Indiana SB5 Compliance Guide 


Photo of author

Donata Stroink-Skillrud

Co-founder and President of Termageddon

Indiana SB5 Privacy Law

On May 1, 2023, the Governor of Indiana signed Indiana SB5, which is a comprehensive state privacy law that requires certain businesses to have a Privacy Policy that has specific disclosures, provides privacy rights to residents of Indiana and requires businesses to meet specific requirements to protect privacy. This new law will go into effect on July 1, 2026 and businesses that need to comply with this law should start their preparations now to ensure that they are compliant by the effective date. 

In this Compliance Guide, we will discuss the following important aspects of Indiana SB5: 

  • Who needs to comply with Indiana SB5; 
  • How the law defines personal data; 
  • The privacy rights provided to residents of Indiana; 
  • The Privacy Policy requirements of Indiana SB5; 
  • The penalties for failure to comply; and 
  • How Termageddon can help you update your Privacy Policy to help ensure compliance. 

Who needs to comply with Indiana SB5? 

Indiana SB5 was enacted to protect the privacy of residents of Indiana, and, due to the nature of the Internet, it can apply to you even if your business is not located in Indiana. Indiana SB5 applies to any person that does business in Indiana or that produces products or services that are targeted to residents of Indiana and that during a year: 

  1. Controls or processes the personal data of at least 100,000 residents of Indiana; or 
  2. Controls or processes the personal data of at least 25,000 residents of Indiana and derives more than 50% of gross revenue from the sale of personal data.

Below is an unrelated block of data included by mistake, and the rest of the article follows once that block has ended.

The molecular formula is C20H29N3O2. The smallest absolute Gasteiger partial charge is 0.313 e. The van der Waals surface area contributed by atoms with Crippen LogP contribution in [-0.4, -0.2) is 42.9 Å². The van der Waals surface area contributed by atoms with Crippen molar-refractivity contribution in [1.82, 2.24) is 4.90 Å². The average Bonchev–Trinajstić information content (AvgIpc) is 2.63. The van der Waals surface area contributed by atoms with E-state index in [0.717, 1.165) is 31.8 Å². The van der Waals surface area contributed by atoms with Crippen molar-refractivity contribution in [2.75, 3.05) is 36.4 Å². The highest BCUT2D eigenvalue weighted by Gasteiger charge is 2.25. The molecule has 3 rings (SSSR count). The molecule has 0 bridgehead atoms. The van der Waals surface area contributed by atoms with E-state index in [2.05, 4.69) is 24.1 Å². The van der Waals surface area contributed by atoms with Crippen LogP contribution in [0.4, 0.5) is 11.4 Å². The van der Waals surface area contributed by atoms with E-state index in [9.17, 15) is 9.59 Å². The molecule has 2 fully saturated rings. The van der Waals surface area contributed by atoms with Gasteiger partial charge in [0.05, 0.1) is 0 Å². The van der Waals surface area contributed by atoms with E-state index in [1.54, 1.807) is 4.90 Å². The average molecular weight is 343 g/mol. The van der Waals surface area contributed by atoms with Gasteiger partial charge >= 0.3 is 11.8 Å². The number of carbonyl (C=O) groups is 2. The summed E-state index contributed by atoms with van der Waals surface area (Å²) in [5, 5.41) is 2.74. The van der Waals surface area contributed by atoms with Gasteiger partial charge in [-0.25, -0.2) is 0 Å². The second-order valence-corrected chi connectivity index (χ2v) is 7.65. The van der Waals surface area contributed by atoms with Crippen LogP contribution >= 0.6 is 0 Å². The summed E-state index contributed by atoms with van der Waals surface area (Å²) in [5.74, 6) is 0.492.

The law does specifically exempt nonprofit organizations, higher education institutions, financial institutions and public utilities. 

How does Indiana SB5 define personal data? 

Since Indiana SB5 applies to businesses that collect the personal data of residents of Indiana, it is important to determine how the law defines personal data so that you can determine whether it applies to you. The law defines personal data as “information that is linked or reasonably linkable to an identified or identifiable individual.” The following items are not considered personal data under this law – de-identified data, aggregate data or publicly available information. Due to the broad definition of personal data, data such as names, emails, phone numbers, addresses and IP addresses are likely to be considered “personal data” under this law. 

What privacy rights are provided to residents of Indiana? 

Indiana SB5 protects the privacy of residents of Indiana by providing them with the following privacy rights: 

  1. The right to confirm whether a business is processing the consumer’s personal data and to access such data; 
  2. The right to correct inaccuracies in the consumer’s personal data; 
  3. The right to delete the personal data provided by the consumer to the business;